This exchange between worlds – between their geopolitical, ecological, environmental and cultural knowledge systems and the materials in which they are embedded – takes us backwards as well as forwards in time and place. Despite making soil-based and clay environments that traverse these limitations, Bopape’s installation still incorporates and registers them. Finland’s historic treatment of migrating bodies and the homelands of Sami peoples, alongside South Africa’s own continued narrative surrounding colonial and neo-colonial violence, occupation, land reform and restitution towards Black African peoples, miners and farmers, are all indirectly enmeshed in Bopape’s dreamy invitation to sit and dwell together amongst the earth. But can we, in actuality, sit and dwell together, when some bodies and the land they have a historic right to own are denied and torn asunder? It is here, again, that Nana Peazant’s Afrofuturistic ethos of acknowledging the past and present trouble in order to move forward in the future comes to mind. Naturally Bopape’s work is one of delay and deferral, a dream that can be partially envisioned, but is yet ‘to come’, as the exhibition title so poignantly states, beyond the confines of the gallery. Sitting amongst the fabric of the earth, what dreams can we make a reality? What lives and bodies come sharply into view when we reflect on this here soil and the stories long buried within it?

Otobong Nkanga, Solid Maneuvers II, (2015), courtesy of the Lisson Gallery.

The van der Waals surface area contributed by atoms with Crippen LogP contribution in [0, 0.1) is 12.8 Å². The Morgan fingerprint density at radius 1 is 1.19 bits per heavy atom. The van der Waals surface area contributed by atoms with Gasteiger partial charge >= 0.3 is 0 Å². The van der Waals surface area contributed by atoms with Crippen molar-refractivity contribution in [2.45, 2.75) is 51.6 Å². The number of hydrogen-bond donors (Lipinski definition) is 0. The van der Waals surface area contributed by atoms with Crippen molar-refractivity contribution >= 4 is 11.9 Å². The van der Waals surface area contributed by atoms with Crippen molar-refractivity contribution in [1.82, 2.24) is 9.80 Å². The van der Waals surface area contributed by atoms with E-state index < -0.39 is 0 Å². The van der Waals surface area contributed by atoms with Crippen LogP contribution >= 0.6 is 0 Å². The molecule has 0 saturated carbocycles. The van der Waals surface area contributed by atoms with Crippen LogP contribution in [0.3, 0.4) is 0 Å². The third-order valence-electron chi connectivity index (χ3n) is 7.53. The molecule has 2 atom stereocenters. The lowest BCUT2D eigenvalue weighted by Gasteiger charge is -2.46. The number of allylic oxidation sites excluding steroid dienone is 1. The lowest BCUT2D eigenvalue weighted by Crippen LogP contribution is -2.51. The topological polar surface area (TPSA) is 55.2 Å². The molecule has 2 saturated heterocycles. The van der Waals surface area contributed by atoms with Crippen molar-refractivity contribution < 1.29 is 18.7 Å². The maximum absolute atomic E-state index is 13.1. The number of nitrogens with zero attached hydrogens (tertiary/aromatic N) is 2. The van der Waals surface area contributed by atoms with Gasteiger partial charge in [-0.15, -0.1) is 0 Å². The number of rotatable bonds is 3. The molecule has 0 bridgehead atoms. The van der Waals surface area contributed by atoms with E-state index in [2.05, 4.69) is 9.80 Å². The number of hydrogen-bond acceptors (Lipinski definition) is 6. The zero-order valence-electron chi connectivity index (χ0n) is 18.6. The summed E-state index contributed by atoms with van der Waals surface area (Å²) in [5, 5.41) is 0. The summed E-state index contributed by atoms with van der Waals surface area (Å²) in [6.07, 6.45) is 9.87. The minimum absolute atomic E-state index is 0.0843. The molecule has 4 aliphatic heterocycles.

Otobong Nkanga’s multimedia and interdisciplinary work, Solid Maneuvers II (2015), also brings to light the bodily realities of indigenous African peoples in relation to their own land. Performing at the centre of a sculpted replica of geological strata, specifically Namibia’s Green Hill which has seen its mineral-rich soil plundered and hollowed out, Nkanga highlights the devastating effects of corporate greed on humans and nature alike. Mirroring her own drawings, which also have life-size human figures towering over miniaturised natural plains and green topographies, Nkanga’s performance draws the human reality of excavation and mining out of the two-dimensional realm of the imagination in order to underscore the cost of illegal mining and land extraction. Recounting the life and death, aspirations and painful realisations of a former miner, Nkanga demonstrates, through her own words and bodily manoeuvres, the connections between and intersecting repercussions for Namibian bodies, Namibian land and our own. For it is the minerals (chiefly vermiculite) recovered from the bowels of the earth that end up in the make-up of western consumers, and it is these same rare materials that cause grievous illnesses and diseases for the miners and surrounding communities. Throwing out the raw matter of the earth in front of a western audience, Nkanga literalises the waste and wreckage we wreak on the planet and on those bodies who attempt to tend or mine it. Solid Maneuvers II, whose title emphasises the actions of human hands and the manual labour of disenfranchised communities, is not, in its layered interaction between global realities and socio-economic structures, so solid after all. Like the minerals that Nkanga ritualistically and ominously disperses before the viewer, the lands and bodies of its people will not hold if we continue to pillage natural resources for vain and capitalistic gain.